The towns and cities of Argentina are numerous and varied. The largest, containing around 30% of the total population, Buenos Aires is by far the busiest and cosmopolitan, but there are also ancient cities such as Mendoza and Cordoba that are still worth a visit for the Spanish architecture they hold. Below is a selection of the largest and most important amongst them:
The Formosa Nature Reserve is an area of environmental protection at the homonymous province and was created in 1968 with the aim of protecting forest and livestock overexploitation a small representative sector of the western Chaco biome. Comprising 10,000 hectares between the towns of El Yacaré and La Florencia, limited by two major rivers: the Teuquito the north and the imposing Teuco and Bermejo in the south.
The Iguazu Falls are waterfalls generated by the Iguazu River located on the border of the Brazilian state of Paraná and the Argentine province of Misiones.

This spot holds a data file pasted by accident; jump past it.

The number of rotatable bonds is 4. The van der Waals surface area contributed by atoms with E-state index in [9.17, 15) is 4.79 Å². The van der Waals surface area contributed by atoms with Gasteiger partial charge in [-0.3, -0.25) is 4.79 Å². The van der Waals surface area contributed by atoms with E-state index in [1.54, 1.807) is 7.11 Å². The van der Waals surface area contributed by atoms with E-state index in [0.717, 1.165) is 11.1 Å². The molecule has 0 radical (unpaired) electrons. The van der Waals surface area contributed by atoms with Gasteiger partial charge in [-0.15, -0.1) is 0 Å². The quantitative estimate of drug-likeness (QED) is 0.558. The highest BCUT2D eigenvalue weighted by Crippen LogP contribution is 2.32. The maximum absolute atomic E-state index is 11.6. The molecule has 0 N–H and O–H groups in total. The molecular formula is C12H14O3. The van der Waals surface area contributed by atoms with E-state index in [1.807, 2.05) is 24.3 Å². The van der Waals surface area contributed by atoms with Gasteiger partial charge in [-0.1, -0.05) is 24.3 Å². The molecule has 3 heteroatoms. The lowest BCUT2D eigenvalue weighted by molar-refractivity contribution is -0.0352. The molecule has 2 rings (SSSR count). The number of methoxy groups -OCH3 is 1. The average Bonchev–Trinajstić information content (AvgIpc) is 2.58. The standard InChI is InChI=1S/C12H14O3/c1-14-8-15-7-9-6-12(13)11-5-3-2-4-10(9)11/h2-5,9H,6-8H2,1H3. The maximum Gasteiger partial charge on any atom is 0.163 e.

The system consists of cascades of 300 waterfalls, with heights up to 70 meters, along 2.7 miles of the Iguazu River. La Garganta del Diablo ("Devil's Throat"), a U-shaped gorge 150 meters deep and 700 meters long, is the most impressive, and marks the border between Argentina and Brazil.
Buenos Aires is the capital of Argentina and its largest city and port.
After the internal conflicts of the 19th century, Buenos Aires was federalised and removed from Buenos Aires Province in 1880; its city limits were enlarged to include the former towns of Belgrano and Flores; both are now
The southern right whale is the great protagonist of Patagonian whale watching. The point is that in the winter and when the spring comes, a large number of whales approach the Valdés Peninsula region, mainly Golfo San José and Golfo Nuevo, in the Province of Chubut. carajo From early June to the beginning of November, hundreds of right whales come near the shore to mate and breed. Some